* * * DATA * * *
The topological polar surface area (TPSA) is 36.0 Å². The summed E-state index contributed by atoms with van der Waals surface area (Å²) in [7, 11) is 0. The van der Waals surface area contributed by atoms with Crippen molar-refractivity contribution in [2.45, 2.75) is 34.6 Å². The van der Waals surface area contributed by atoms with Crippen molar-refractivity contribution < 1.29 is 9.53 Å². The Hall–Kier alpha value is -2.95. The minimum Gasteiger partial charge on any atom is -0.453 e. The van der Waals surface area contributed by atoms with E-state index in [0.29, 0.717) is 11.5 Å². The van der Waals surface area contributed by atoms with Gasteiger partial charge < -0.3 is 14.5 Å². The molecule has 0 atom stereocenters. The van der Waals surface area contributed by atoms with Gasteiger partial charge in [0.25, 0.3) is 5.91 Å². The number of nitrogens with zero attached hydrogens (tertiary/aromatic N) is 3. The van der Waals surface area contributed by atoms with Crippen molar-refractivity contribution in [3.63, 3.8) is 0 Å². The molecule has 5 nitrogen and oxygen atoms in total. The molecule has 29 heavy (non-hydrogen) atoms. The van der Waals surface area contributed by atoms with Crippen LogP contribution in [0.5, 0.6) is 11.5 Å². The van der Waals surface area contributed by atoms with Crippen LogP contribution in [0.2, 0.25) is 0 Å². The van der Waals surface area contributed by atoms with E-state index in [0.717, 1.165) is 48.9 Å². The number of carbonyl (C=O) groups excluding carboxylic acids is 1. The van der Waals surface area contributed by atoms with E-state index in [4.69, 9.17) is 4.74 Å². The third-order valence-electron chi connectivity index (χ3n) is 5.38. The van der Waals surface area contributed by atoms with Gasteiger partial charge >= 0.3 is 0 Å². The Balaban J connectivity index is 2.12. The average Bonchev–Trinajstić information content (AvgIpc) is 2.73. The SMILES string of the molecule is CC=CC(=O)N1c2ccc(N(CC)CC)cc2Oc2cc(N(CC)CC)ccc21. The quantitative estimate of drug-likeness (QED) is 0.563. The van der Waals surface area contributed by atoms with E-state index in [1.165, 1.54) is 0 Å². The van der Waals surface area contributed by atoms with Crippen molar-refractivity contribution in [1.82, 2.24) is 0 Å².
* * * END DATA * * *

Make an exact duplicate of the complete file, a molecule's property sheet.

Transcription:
The topological polar surface area (TPSA) is 36.0 Å². The summed E-state index contributed by atoms with van der Waals surface area (Å²) in [7, 11) is 0. The van der Waals surface area contributed by atoms with Crippen molar-refractivity contribution in [2.45, 2.75) is 34.6 Å². The van der Waals surface area contributed by atoms with Crippen molar-refractivity contribution < 1.29 is 9.53 Å². The Hall–Kier alpha value is -2.95. The minimum Gasteiger partial charge on any atom is -0.453 e. The van der Waals surface area contributed by atoms with E-state index in [0.29, 0.717) is 11.5 Å². The van der Waals surface area contributed by atoms with Gasteiger partial charge < -0.3 is 14.5 Å². The molecule has 0 atom stereocenters. The van der Waals surface area contributed by atoms with Gasteiger partial charge in [0.25, 0.3) is 5.91 Å². The number of nitrogens with zero attached hydrogens (tertiary/aromatic N) is 3. The van der Waals surface area contributed by atoms with Crippen molar-refractivity contribution in [3.63, 3.8) is 0 Å². The molecule has 5 nitrogen and oxygen atoms in total. The molecule has 29 heavy (non-hydrogen) atoms. The van der Waals surface area contributed by atoms with Crippen LogP contribution in [0.5, 0.6) is 11.5 Å². The van der Waals surface area contributed by atoms with Crippen LogP contribution in [0.2, 0.25) is 0 Å². The van der Waals surface area contributed by atoms with E-state index in [0.717, 1.165) is 48.9 Å². The number of carbonyl (C=O) groups excluding carboxylic acids is 1. The van der Waals surface area contributed by atoms with E-state index in [4.69, 9.17) is 4.74 Å². The third-order valence-electron chi connectivity index (χ3n) is 5.38. The van der Waals surface area contributed by atoms with Gasteiger partial charge >= 0.3 is 0 Å². The Balaban J connectivity index is 2.12. The average Bonchev–Trinajstić information content (AvgIpc) is 2.73. The SMILES string of the molecule is CC=CC(=O)N1c2ccc(N(CC)CC)cc2Oc2cc(N(CC)CC)ccc21. The quantitative estimate of drug-likeness (QED) is 0.563. The van der Waals surface area contributed by atoms with E-state index in [1.165, 1.54) is 0 Å². The van der Waals surface area contributed by atoms with Crippen molar-refractivity contribution in [1.82, 2.24) is 0 Å².